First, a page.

By mimicking the properties of living systems, self-organizing lasers could lead to new materials for sensing, computing, light sources and displays.
Although many synthetic materials have advanced properties, there is a long way to go to combine the versatility and functionality of materials that can adapt to their situation. For example, bone and muscle in the human body constantly reorganize their structure and composition to better accommodate changing weight and activity level.
Now, researchers from Imperial College London and University College London have demonstrated the first spontaneously self-organizing laser device, which can reconfigure itself when conditions change.
The discovery, reported in Nature Physics, could help enable the development of smart photonic materials that have properties that better mimic biological matter, such as responsiveness, adaptation, self-healing and collective behavior.
Co-lead author Professor Riccardo Sapienza, from the Department of Physics at Imperial, said: “The lasers that power most of our technologies are made from crystalline materials that have precise and stable properties. We asked ourselves if we could create a laser with the ability to combine structure and functionality, to reconstruct itself and To cooperate as biological materials.
“Our laser system can reconstruct and collaborate, thus enabling a first step toward simulating the ever-evolving relationship between the unique structure and activity of living materials.”
Lasers are devices that amplify light to produce a special form of light. The team’s experiment involved self-assembling lasers consisting of microparticles dispersed in a liquid with high ‘gain’ – the ability to amplify light. Once enough of these microparticles are collected together, they can use external energy to ‘lase’ – produce laser light.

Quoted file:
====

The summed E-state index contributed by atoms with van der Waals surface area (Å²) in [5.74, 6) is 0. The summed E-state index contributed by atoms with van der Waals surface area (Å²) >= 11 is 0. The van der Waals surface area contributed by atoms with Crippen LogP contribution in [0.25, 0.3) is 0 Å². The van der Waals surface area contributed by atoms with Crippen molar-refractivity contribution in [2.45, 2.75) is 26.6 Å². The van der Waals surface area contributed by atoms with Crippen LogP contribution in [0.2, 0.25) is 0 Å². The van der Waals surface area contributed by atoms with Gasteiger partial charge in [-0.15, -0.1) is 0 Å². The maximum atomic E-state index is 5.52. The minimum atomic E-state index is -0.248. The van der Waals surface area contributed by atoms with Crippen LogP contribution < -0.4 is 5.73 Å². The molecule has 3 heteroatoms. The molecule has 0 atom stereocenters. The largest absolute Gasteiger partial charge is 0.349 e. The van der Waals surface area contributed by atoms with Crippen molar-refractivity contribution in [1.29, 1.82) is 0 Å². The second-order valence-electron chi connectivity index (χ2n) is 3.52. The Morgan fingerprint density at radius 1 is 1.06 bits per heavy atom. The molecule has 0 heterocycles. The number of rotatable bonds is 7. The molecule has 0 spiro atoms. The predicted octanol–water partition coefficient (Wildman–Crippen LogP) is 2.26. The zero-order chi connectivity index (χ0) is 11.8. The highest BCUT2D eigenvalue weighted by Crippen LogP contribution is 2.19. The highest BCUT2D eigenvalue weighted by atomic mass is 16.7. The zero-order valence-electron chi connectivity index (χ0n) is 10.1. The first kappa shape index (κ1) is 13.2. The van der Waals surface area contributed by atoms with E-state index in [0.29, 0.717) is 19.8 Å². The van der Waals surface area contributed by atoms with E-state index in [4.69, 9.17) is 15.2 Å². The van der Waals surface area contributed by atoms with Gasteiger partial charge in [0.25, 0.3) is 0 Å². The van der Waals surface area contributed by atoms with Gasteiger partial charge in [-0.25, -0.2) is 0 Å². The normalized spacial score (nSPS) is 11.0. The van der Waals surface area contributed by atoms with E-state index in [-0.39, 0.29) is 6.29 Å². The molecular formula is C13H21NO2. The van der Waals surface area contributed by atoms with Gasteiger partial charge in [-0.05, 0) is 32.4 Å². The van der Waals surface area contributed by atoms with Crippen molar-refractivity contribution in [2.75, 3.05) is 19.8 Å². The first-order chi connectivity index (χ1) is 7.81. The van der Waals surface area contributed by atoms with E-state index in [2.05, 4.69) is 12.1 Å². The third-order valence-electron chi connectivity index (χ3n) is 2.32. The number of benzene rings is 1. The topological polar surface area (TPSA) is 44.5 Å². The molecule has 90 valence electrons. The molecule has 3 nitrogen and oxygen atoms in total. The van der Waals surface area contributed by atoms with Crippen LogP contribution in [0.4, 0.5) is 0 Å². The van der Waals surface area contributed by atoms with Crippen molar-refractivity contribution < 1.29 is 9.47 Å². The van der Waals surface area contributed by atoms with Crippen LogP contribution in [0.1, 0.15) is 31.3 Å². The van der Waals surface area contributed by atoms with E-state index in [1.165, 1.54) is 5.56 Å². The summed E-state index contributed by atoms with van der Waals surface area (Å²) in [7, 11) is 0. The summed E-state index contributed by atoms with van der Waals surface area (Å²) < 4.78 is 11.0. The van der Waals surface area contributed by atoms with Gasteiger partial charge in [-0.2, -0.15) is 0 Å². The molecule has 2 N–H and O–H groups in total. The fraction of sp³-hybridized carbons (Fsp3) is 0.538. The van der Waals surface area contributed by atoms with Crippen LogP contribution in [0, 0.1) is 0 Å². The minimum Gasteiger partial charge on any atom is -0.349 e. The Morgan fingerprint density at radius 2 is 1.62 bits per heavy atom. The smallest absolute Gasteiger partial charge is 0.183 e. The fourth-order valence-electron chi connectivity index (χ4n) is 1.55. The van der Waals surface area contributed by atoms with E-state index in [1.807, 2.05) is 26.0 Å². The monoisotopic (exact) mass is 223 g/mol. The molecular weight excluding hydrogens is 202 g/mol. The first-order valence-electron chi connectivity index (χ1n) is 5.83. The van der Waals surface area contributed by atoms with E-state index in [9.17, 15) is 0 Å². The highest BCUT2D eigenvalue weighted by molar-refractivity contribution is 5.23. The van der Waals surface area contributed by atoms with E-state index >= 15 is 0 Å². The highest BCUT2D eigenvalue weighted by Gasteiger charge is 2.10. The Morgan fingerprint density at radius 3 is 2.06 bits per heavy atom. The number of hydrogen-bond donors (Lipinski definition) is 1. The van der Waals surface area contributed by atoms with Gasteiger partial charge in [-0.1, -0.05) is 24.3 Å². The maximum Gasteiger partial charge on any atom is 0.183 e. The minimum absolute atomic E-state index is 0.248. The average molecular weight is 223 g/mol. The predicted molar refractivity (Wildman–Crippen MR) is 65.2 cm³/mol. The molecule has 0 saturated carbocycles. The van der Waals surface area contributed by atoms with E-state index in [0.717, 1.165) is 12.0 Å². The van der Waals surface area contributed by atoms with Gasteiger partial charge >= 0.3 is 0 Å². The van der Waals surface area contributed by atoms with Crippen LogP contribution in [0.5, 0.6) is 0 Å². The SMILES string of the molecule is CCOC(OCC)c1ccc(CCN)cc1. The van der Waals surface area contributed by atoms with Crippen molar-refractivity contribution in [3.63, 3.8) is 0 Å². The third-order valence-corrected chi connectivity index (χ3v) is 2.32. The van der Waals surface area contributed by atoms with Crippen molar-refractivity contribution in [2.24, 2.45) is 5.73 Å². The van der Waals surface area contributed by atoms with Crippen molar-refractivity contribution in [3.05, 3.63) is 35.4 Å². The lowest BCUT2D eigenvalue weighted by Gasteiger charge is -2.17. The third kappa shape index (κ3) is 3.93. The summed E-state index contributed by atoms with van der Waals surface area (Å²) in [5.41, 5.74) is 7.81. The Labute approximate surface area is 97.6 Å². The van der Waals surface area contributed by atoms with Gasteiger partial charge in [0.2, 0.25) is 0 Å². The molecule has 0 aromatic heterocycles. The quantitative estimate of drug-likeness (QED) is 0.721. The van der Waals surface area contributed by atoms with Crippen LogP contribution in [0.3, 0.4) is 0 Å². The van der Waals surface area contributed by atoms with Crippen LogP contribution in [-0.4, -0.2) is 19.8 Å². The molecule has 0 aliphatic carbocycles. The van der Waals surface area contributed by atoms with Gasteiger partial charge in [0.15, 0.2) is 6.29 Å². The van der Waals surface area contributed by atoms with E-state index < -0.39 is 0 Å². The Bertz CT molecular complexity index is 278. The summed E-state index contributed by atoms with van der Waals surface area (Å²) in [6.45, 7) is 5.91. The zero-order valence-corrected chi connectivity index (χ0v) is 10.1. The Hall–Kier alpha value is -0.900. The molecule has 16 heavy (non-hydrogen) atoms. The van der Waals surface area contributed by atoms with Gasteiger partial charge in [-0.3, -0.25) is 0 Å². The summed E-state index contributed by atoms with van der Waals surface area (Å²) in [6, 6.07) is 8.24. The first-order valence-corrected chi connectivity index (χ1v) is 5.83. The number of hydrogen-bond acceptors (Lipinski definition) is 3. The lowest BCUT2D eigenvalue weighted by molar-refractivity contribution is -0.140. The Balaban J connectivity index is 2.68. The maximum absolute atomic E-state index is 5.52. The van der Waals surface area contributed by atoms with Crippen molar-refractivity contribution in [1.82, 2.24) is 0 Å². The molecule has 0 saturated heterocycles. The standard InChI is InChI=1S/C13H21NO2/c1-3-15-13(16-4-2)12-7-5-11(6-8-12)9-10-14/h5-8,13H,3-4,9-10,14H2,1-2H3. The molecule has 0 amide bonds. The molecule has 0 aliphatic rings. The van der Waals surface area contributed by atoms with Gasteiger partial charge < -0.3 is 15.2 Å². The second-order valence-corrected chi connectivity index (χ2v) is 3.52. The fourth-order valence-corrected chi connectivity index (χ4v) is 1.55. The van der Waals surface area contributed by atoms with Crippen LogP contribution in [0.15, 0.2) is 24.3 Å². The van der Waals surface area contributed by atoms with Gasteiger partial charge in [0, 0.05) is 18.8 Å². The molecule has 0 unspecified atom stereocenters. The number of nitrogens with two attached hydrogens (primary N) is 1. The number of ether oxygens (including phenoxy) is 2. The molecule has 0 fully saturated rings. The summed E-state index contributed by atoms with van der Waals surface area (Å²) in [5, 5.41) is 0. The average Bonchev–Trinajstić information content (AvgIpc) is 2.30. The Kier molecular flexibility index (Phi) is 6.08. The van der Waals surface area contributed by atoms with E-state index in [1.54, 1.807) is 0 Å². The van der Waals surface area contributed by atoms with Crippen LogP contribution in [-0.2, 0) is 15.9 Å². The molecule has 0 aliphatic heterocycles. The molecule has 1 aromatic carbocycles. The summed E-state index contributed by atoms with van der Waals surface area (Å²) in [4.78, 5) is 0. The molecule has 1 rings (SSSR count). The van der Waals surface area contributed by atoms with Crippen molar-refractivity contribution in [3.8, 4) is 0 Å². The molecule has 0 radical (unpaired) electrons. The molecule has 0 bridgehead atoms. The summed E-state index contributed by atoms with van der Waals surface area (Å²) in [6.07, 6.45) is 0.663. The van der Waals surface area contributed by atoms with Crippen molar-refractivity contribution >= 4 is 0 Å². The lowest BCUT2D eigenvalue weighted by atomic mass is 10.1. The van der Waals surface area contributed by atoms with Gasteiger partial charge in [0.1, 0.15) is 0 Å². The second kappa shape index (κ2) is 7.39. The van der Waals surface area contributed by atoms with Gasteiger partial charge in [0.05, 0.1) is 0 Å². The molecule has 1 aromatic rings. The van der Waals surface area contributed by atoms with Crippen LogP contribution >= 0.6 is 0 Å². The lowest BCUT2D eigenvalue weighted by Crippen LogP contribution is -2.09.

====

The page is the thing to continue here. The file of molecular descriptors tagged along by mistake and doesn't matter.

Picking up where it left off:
An external laser was used to heat a ‘Janus’ cell (a cell coated on one side with a light-absorbing material), around which the microparticles were collected. The lasing created by these microparticle clusters can be turned on and off by changing the intensity of an external laser, which controls the size and density of the cluster.
Demonstrating the adaptability of the system, the team also showed how the lasing cluster could be transferred into space by heating various Janus particles. Janus particles can also cooperate, creating clusters that have properties beyond the simple addition of two groups, such as changing their shape and increasing their lasing power.
Co-lead author Dr Giorgio Volpe, from the Department of Chemistry at UCL, said: “Nowadays, lasers are used as a course in medicine, telecommunications and even industrial production. Incorporating lasers with life-like properties could lead to robust, autonomous and durable next-generation materials and sensing applications, non-traditional computing , developing novel light sources and devices for displays.
Next, the team will study how to improve the lasers’ autonomous behavior to make them more lifelike. A first application of the technology could be for next-generation electronic inks for smart displays.